Installing Reaver on Ubuntu 11.10

Recently there has been quite a bit of talk about this new cool called reaver. It’s a tool for bruteforcing WPS keys to achieve WPS registrar access, breaking WPA/WPA2 in the process. Previously I hadn’t thought too much about WPS shipping on these new big box routers, really just thinking, “Hey look, it’s another button on the router I’m never going to use”. It turns out however that WPS seems to ship activated on almost all big box routers to date, leaving every one of them out there effectively defenceless. Another reason reaver is so powerful is that, even if router manufacturers release a firmware update and correct the problem, almost no one will actually get around to installing it.

Something I didn’t know was that having WPS registrar access allows you to change many of a router’s common settings, settings like wireless network configurations. Strangely enough, while being a WPS registrar, you can change settings that you previously wouldn’t have been able to change without having access to the router’s administration panel. Settings like wireless packet encryption, rendering any security a network may have had before insignificant.

From their website:

Reaver is a WPA attack tool developed by Tactical Network Solutions that exploits a protocol design flaw in WiFi Protected Setup (WPS). This vulnerability exposes a side-channel attack against Wi-Fi Protected Access (WPA) versions 1 and 2 allowing the extraction of the Pre-Shared Key (PSK) used to secure the network. With a well-chosen PSK, the WPA and WPA2 security protocols are assumed to be secure by a majority of the 802.11 security community. – Tactical Network Solutions

If you’d like to learn more about reaver, one of the guys from Tactical Network Solutions did an interview with Hak5 at Shmoocon this year.

After seeing reaver do it’s work, I decided I had to give it a try myself, trying it out on my home network. The following is a guide for how I set it up on my laptop (tested running Ubuntu 11.10 and Backtrack 5) to work with reaver. Your mileage may vary.

OPTION 1: Build it yourself

  1. Build your dependencies from the repositories
    1. sudo apt-get update
    2. sudo apt-get install build-essential libpcap0.8 libpcap-dev libsqlite3-0 libsqlite3-dev
  2.  Download and untar the latest version of reaper (currently v1.4 from Google Code)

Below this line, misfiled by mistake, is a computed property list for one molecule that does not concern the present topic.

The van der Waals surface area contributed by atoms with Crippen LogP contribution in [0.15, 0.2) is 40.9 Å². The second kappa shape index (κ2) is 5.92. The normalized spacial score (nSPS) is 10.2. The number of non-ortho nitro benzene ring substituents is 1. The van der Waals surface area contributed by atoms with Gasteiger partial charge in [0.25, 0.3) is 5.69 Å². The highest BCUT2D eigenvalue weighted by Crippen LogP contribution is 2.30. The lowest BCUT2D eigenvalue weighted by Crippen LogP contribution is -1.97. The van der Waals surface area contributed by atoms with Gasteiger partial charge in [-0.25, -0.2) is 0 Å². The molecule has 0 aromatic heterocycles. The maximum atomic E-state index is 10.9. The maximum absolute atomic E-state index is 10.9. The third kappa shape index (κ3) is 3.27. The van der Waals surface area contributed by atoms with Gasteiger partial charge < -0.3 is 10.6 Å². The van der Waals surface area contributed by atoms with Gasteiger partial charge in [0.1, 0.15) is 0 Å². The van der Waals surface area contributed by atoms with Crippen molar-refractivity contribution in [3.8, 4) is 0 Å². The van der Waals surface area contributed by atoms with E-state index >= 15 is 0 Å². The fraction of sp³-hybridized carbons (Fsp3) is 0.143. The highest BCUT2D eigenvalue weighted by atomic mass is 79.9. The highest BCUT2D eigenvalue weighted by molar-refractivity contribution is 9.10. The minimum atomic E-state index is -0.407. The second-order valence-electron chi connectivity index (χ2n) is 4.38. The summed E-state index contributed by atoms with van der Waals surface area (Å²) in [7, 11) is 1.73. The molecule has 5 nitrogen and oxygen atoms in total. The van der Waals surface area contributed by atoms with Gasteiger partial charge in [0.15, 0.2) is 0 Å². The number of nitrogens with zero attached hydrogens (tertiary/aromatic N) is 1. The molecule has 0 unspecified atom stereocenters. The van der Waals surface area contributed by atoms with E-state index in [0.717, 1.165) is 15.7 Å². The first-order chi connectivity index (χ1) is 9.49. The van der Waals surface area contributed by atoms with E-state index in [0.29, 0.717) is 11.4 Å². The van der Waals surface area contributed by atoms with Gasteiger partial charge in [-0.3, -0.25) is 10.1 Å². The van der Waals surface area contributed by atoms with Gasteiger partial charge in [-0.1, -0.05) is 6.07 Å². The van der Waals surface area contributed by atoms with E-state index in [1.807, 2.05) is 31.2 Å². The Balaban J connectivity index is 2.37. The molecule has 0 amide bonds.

1. cd ~/Downloads
    2. wget http://reaver-wps.googlecode.com/files/reaver-1.4.tar.gz
    3. tar -xvvzf reaver-1.4.tar.gz
  3. Compile and install
    1. ./configure
    2. make
    3. sudo make install

Congrats! You’ve installed reaper from source! To test your installation, run the command which reaver in the terminal. If your installation has been set up in the proper directories, you should get a file path for the reaper executable something like this /usr/local/bin/reaver.

OPTION 2: Get the script to do it

After writing this guide, I figured I might as well write a bash script to make what was documented above that little bit easier and a couple minutes later it was complete. To use my script, just download it from the link below and then run it as an executable, remembering to set the executable bit with chmod or nautilus.

Setting Reaver as an executable through Nautilus

Setting Reaver as an executable through Nautilus

Running Reaver in the terminal

Running Reaver in the terminal

Download the script

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13 Responses to Installing Reaver on Ubuntu 11.10

  1. sdsds says:

    fuck it is not working

  2. Raymond says:

    followed the instruction also tried the scrip file the script did the updates but Did not install reaver did the so called easy to follow but it dont work did not install
    there are lots of files in directory reaver-1.4/src
    please give me a little help

  3. muda says:

    the problem is that, when I type in “./configure” .this is what I get “bash: ./configure: No such file or directory” .. pls help, what can I do

  4. Viq says:

    In the script you forgot to add the installation of libpcap-dev so it doesn’t work and maybe also “apt-get install sqlite3″ might help

  5. Paul says:

    to all those out there trying to figure this out, before you do ./configure</em, change the directory to reaver-1.4/src in the terminal using cd reaver-1.4/src, then do ./configure in the terminal. I had to do sudo make on a few of my machines, but it really shouldn’t matter too much. If you can do make and get reaver to install, then that’s all that matters. I hope I helped some people out. Azend, thank you for posting up this tutorial!

  6. Paul says:

    whoops, messed up the formatting of my last comment…

    to all those out there trying to figure this out, before you do ./configure, change the directory to reaver-1.4/src in the terminal using cd reaver-1.4/src, then do ./configure in the terminal. I had to do sudo make on a few of my machines, but it really shouldn’t matter too much. If you can do make and get reaver to install, then that’s all that matters. I hope I helped some people out. Azend, thank you for posting up this tutorial!

  7. Ginxeng says:

    thanx..,, work for me

  8. dZell says:

    after ./configure install this

    apt-get install libsqlite3-dev

    its works on linux mint maya and ubuntu.

  9. Bhelphigor says:

    I guess what they are trying to say after you compile the tar file you should do it like this

    . cd reaver-1.4/src
    . ./configure
    . make
    . make install or sudo make install

    correct me if i am wrong

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